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What do I need to know about intussusception?

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Imagine you're holding a telescope. When you twist it one way, it extends fully. When you twist it back, the sections slide inside each other, making it smaller.

Your intestines are long and tube-shaped as well. But unlike a telescope, the sections are meant to stay extended. When one part of your intestine slides inside another, it causes a painful disorder called intussusception.

Intussusception can be a life-threatening condition. When one part of the intestine slides into another, food can't pass through. Blood can't get to the area either, which can cause a tear in the bowel, infection, and internal bleeding.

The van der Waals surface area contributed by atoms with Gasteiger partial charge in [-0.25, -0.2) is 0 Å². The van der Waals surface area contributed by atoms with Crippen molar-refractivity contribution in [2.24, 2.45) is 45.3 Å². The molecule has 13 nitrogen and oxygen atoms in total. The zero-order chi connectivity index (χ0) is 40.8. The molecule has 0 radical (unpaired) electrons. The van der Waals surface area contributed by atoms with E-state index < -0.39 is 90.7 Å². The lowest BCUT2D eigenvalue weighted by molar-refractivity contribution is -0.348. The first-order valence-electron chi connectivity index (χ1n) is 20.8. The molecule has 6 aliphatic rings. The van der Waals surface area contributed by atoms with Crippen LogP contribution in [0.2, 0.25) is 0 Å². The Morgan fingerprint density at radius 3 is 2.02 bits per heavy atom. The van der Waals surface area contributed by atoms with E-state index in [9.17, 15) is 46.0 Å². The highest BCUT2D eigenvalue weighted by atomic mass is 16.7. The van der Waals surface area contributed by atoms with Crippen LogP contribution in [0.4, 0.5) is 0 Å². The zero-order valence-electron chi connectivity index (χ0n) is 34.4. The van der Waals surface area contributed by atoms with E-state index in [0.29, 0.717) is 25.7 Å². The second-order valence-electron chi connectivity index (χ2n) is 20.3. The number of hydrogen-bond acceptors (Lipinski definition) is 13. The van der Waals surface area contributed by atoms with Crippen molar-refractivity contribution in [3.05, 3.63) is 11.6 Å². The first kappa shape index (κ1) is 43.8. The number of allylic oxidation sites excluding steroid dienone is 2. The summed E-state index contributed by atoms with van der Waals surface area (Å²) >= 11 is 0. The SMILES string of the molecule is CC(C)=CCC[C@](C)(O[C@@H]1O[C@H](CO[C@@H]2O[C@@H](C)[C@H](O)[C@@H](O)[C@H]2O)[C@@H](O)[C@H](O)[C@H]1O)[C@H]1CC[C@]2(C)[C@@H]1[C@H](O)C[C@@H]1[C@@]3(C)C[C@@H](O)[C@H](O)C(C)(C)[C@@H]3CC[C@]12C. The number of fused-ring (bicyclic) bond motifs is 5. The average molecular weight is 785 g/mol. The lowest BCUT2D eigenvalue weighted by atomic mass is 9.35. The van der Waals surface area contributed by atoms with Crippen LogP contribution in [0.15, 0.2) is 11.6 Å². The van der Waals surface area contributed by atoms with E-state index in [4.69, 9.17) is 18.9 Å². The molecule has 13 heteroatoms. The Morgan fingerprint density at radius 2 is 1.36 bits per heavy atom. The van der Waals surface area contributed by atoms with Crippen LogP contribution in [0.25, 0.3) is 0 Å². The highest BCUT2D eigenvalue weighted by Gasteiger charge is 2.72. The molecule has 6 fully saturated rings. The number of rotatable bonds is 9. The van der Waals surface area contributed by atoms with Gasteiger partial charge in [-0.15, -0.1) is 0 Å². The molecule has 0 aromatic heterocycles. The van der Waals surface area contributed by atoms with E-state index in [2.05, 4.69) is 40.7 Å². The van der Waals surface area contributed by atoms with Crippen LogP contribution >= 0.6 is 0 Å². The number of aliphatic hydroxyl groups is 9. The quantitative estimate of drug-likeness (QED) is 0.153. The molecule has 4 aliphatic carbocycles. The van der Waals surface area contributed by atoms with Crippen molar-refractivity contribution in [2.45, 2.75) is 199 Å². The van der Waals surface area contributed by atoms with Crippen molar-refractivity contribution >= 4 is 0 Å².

From: What Is Intussusception? WebMD Medical Reference

SOURCES:

Mayo Clinic: "Intussusception."

KidsHealth from Nemours: "Intussusception."

Children's Hospital of Philadelphia: "Intussusception."

Reviewed by Dan Brennan on February 02, 2019

SOURCES:

Mayo Clinic: "Intussusception."

KidsHealth from Nemours: "Intussusception."

Children's Hospital of Philadelphia: "Intussusception."

Reviewed by Dan Brennan on February 02, 2019

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When should I call my doctor about intussusception?

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